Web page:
He's working on a brilliant project. (And he is still forming if you want to investigate if this is right for you.)
Identifying the issues that start-ups have finding angel-level funding as well as the issues angels have with the volatility of their returns, he is bringing a structure that has been successful in Europe to the United States. In this structure -- a mutual guarantee society (how insurance began) -- a capital pool is formed by angels and debt is loaned to startups. Inclusion is by invitation.
There are many things I just love about this:
(1) It is focused on the importance of entrepreneurialism in community development and health. This is the best of the financial market mechanism: find a need, and create a product or service to fill that need.
(2) Issues in funded startups can arise for many reasons. One challenge for investors is to mitigate the risks that they will arise. The best way to mitigate risks is to look at non-financial types of assets: social, intellectual, and physical. So, many investors already do look for people who are well-connected, good problem-solvers and conflict-resolvers, have domain knowledge, communicate effectively and inspiringly, and are healthy enough to endure the "extreme sport" (long hours, mental will, etc.) that is forming a startup.
But that all goes out the window when we have typical VC / Start-up constraints: VCs need to make a large investment, receive a high return, and need to do that quickly in order to have a liquidity event. The entrepreneur suddenly faces more risk: the risk of not having a grandiose enough vision to get initial funding; the risk of having funders dally in order to structure a higher return; and the risk of employees collapsing because, frankly, there should just be more employees to do the work faster AND more thoroughly.
The entrepreneur has to make decisions geared towards meeting exit goals; the funders of course try to maintain a healthy environment, but by its nature, this design leads to a pressured outcome. (And I would challenge VCs to correlate the pressure they exert for exit with their failure rate. I would be happy to have a discussion about what metrics make sense here.)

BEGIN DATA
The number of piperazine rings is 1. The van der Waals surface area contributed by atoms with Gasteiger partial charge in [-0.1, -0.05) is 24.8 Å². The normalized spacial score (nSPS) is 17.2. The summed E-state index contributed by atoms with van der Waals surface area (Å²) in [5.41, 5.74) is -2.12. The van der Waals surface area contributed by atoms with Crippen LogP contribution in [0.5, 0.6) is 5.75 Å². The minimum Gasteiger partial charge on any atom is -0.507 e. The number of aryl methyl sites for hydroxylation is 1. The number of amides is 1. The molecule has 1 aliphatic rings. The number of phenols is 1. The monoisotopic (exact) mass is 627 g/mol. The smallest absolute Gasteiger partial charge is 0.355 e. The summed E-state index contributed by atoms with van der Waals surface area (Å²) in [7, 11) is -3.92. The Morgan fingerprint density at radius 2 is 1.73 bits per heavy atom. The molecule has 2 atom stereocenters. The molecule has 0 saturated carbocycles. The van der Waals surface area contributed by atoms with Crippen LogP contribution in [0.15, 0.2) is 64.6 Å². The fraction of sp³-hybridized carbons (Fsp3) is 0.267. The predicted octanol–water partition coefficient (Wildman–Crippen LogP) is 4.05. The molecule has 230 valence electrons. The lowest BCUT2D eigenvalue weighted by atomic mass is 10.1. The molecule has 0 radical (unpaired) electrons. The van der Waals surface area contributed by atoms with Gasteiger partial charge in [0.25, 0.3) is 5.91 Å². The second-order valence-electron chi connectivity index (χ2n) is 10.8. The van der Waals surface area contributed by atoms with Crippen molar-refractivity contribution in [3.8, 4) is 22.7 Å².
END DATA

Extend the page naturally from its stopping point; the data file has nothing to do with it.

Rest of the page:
However, debt removes the issue of liquidity event pressure, which means it partially mitigates the risk of perverse incentives for CEOs! There is no "next round," and while the company needs to be profitable enough to service its debt, that is relatively modest. Meanwhile, the VCs have a constant revenue stream.
(3) Clearly, this also opens the door for more investment opportunities. It's a microfinancial solution to how to fund entrepreneurial activity when "micro" isn't $100, but more closely $100,000. Because of the nature of companies that seek smaller amounts of capitalization, it also implies a more robust and resilient financial economic picture.
(4) While the vast majority of investors whom I know personally are rigorous and reasonable people, there are still VC's -- particularly inexperienced ones -- simply looking for a "strong leader" as a proxy for legitimate risk management: someone who went to the right schools, has a personality cult, was on a team that did something impressive in the past. This is supposed to show intelligence, useful social network, and experience in managing difficult practical situations. Of course it doesn't work that way: such investors are as likely to invest in sociopathic narcissists as dyed-in-the-wool entrepreneurs.
But by creating a mutual guarantee society, just like in smaller-scale microfinance, the entrepreneurs who are selected are already embedded in an environment that is designed to encourage them to express constructive behaviors.
So it's all a very exciting way to approach these issues.
This is, effectively, lower-financial-risk / lower-financial-return VC. BUT! It's higher social capital return (shared society), higher return of knowlege and experience (more trials, more people), and I think probably supports higher mental and physical health as well (more personally sustainable growth).
I love the implicit community development component, and I'm very curious to see how this method of monetizing non-financial returns plays out.